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[prig] /prɪg/
a person who displays or demands of others pointlessly precise conformity, fussiness about trivialities, or exaggerated propriety, especially in a self-righteous or irritating manner.
Origin of prig1
First recorded in 1560-70; formerly, coxcomb; perhaps akin to prink
Related forms
priggish, adjective
priggishly, adverb
priggishness, noun
unpriggish, adjective
prude, puritan, bluenose.


[prig] /prɪg/
verb (used with object), prigged, prigging.
Chiefly British. to steal.
verb (used without object), prigged, prigging.
Scot. and North England. to haggle or argue over price.
British Informal. to beg or entreat; ask a favor.
Chiefly British. a thief.
First recorded in 1505-15; orig. thieves' cant; origin uncertain Unabridged
Based on the Random House Dictionary, © Random House, Inc. 2018.
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Examples from the Web for prigs
Contemporary Examples
Historical Examples
  • The prigs who despise the people are often loaded with lands and crowned.

    Alarms and Discursions G. K. Chesterton
  • "But we're all prigs," Gilbert said once in reply to some one who sneered at Roger.

    Changing Winds

    St. John G. Ervine
  • Were we to attempt to do so it would make us prigs and prudes.

    Practical Ethics William DeWitt Hyde
  • The Philistines loved him for his world‑wide popularity; the prigs in spite of it!

    The Martian George Du Maurier
  • Come along, Spooney,' and the pair of prigs retire superciliously.

    The Book of Snobs William Makepeace Thackeray
  • Snobs and prigs do the first; bashful and mean people do the second.

    Urban Sketches Bret Harte
  • But any private club of prigs can be judges of whether he ought to be a citizen.

    Eugenics and Other Evils G. K. Chesterton
  • Let prigs and pedants, said he, keep all the nasty manufacture to themselves.

    Rowlandson's Oxford A. Hamilton Gibbs
  • John, again like all other prigs, was patient with those not so gifted as himself.

    Dodo's Daughter E. F. Benson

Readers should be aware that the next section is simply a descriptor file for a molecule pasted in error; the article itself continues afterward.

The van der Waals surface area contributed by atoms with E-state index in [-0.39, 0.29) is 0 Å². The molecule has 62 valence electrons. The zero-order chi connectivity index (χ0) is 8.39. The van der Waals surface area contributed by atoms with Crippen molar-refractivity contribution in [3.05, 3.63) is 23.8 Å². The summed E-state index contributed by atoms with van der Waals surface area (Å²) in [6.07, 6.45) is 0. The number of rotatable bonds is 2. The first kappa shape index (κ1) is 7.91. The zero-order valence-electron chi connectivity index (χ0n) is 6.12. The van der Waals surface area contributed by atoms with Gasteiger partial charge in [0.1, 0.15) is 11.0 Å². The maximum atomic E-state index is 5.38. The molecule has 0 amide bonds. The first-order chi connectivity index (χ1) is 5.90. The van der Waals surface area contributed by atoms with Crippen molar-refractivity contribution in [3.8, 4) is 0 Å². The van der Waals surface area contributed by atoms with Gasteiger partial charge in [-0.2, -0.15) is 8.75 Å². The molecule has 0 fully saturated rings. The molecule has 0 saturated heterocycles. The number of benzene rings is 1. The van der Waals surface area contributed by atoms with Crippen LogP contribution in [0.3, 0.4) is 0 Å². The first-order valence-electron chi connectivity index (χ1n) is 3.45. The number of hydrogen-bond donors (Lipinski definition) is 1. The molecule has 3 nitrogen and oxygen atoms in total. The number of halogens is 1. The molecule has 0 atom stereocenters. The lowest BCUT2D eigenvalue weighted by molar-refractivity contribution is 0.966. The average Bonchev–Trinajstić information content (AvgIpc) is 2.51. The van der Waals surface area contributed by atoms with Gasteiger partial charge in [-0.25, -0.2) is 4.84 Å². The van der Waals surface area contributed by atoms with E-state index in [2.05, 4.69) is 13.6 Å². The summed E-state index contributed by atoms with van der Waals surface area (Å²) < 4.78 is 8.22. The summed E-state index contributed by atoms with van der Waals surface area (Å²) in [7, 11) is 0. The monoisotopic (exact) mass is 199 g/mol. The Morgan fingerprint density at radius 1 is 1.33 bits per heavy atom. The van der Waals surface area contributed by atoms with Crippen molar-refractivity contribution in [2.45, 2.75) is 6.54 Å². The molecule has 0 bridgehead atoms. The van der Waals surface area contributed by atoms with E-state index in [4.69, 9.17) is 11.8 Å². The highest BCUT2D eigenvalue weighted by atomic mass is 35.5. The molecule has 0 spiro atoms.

British Dictionary definitions for prigs


a person who is smugly self-righteous and narrow-minded
Derived Forms
priggery, priggishness, noun
priggish, adjective
priggishly, adverb
priggism, noun
Word Origin
C18: of unknown origin


verb prigs, prigging, prigged
another word for steal
another word for thief
Word Origin
C16: of unknown origin
Collins English Dictionary - Complete & Unabridged 2012 Digital Edition
© William Collins Sons & Co. Ltd. 1979, 1986 © HarperCollins
Publishers 1998, 2000, 2003, 2005, 2006, 2007, 2009, 2012
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Word Origin and History for prigs



"precisian in speech or manners," 1753, originally in reference to theological scruples (1704), of unknown origin; earlier appearances of the same word meaning "dandy, fop" (1670s), "thief" (c.1600; in form prigger recorded from 1560s) could be related, as could thieves' cant prig "a tinker" (1560s).

A p[rig] is wise beyond his years in all the things that do not matter. A p. cracks nuts with a steam hammer: that is, calls in the first principles of morality to decide whether he may, or must, do something of as little importance as drinking a glass of beer. On the whole, one may, perhaps, say that all his different characteristics come from the combination, in varying proportions, of three things--the desire to do his duty, the belief that he knows better than other people, & blindness to the difference in value between different things. ["anonymous essay," quoted in Fowler, 1926]
Related: Priggery.

Online Etymology Dictionary, © 2010 Douglas Harper
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